Judy’s mom, Lois, had always been known for her sweet disposition. She was infallibly kind to everyone. Even when things upset her, Lois remained level-headed and responded calmly. Judy could hardly remember a time when her mother had even raised her voice. At the age of 74, Lois had been diagnosed with Alzheimer’s disease. Now, a few years later, she hardly seemed like the same person at times. Sometimes Lois became incredibly irritable and even angry. She would hurl insults at Lois and other family caregivers, even cursing at times. She even occasionally lashed out physically or threw things.
If you’re a family caregiver dealing with Alzheimer’s aggression like Judy, you may wonder why the behavior happens and what you can do about it. While it is a difficult behavior, understanding what causes it and how you can cope may make the situation a little easier.
Causes of Aggression
Alzheimer’s aggression usually occurs in the later stages of the disease. Doctors don’t know exactly what makes it happen, but experts believe it happens when the older adult is feeling frustrated or confused. Some things that may trigger aggression are:
- Being Uncomfortable: If the senior is in pain, tired, or suffering from medication side effects, they may become aggressive.
- Environment: An environment that is loud, busy, or cluttered can cause confusion.
- Confusion: If the senior is confused by things like being asked too many questions or having difficulty with complex instructions, they may lash out.
Regardless of what is causing aggression, it’s important for family members to know that the behavior is not personal. It is caused by the disease and is not the fault of the older adult.
Tips for Handling the Behavior
There are many ways you can help prevent aggressive behavior or deal with it when it occurs. Some tips for handling the behavior are:
- Identify Triggers: Think about what happens right before your aging relative has an aggressive episode. Was the room loud or busy? Were you asking questions? Was the senior trying to do something difficult? Once you’re aware of triggers, you can avoid them in the future.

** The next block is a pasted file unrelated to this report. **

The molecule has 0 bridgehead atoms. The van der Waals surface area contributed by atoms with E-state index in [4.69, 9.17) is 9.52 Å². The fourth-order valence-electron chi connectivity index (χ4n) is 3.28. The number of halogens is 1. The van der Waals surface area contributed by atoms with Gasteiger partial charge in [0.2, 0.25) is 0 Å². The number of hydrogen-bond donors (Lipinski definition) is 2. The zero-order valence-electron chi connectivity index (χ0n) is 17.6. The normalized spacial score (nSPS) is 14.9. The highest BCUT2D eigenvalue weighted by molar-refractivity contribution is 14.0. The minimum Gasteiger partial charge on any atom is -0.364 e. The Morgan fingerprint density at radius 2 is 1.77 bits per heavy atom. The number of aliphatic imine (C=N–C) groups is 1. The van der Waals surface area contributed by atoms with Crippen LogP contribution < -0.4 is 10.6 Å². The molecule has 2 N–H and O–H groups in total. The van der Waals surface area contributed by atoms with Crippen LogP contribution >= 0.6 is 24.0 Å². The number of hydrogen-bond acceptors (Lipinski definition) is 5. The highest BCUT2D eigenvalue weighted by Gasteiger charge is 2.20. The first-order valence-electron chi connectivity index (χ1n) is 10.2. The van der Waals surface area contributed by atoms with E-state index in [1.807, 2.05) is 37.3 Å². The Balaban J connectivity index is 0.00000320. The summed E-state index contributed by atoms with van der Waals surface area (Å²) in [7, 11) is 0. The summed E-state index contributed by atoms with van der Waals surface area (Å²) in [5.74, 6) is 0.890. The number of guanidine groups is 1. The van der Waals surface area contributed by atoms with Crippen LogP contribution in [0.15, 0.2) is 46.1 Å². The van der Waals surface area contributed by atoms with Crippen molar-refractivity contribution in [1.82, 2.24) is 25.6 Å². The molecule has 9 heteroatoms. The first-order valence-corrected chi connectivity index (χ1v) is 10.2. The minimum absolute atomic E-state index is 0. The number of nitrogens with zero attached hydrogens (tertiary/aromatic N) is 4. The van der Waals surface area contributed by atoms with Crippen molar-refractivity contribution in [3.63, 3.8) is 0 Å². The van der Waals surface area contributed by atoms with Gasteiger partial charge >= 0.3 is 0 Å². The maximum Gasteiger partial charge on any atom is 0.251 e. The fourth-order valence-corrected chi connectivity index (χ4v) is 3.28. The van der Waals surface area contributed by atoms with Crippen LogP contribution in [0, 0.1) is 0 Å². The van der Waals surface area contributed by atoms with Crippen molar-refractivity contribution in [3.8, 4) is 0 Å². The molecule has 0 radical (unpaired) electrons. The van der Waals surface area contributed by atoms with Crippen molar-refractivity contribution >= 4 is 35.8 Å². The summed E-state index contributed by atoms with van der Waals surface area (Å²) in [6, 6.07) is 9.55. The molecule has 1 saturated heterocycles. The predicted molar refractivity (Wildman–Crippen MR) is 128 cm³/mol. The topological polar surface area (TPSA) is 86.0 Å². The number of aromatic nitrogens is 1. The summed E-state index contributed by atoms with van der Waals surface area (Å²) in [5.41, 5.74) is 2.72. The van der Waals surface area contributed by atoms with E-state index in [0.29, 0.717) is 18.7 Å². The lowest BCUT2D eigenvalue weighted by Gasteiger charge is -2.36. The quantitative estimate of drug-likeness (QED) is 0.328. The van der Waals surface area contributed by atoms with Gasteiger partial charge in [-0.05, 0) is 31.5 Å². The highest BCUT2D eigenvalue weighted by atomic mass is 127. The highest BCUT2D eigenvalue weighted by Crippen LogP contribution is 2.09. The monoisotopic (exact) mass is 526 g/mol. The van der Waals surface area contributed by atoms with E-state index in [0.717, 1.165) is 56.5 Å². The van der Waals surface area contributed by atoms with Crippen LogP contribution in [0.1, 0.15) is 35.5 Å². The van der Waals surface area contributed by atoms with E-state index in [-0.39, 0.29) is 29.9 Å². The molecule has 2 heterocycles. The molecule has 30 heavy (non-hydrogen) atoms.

- Stay Calm: Yelling or arguing with the older adult will only make the situation worse. Try to stay as calm as possible, even if you have to walk away for a moment to take a breath. Just make sure the senior is in a safe place and you can still monitor them.
- Use Simple Communication: Complicated instructions and questions can be confusing for people with Alzheimer’s disease. Break instructions down to a single step at a time. Instead of asking open-ended questions, try to use questions that offer a choice between two things.
- Stick to a Routine: Routines are comforting and help the person to know what to expect next.
Elder care providers can also assist family members to deal with aggressive behavior. Elder care providers can help to watch for triggers and avoid them. Because elder care providers are often experienced in helping people with Alzheimer’s or dementia, they may be able to separate themselves from the situation more easily than a family member, allowing them to remain calm. Elder care providers can also use simple communication techniques and help the family to follow a daily routine.
IF YOU OR AN AGING LOVED-ONE ARE CONSIDERING ELDER CARE IN WILSON, NC, PLEASE CONTACT THE CARING STAFF AT SENIORS HELPING SENIORS TODAY. CALL (919) 761-5346.
Kathy is a Certified Dementia Practitioner (CDP) who is active in several other senior related organizations, including Alzheimer’s State Champion program, Friends of the Northern Wake Senior Center board member, Ambassador for the Rolesville Chamber of Commerce, Aging Life Care Association (ALCA), Health Affairs Round Table (HART), and Senior Information Networking Group (SING).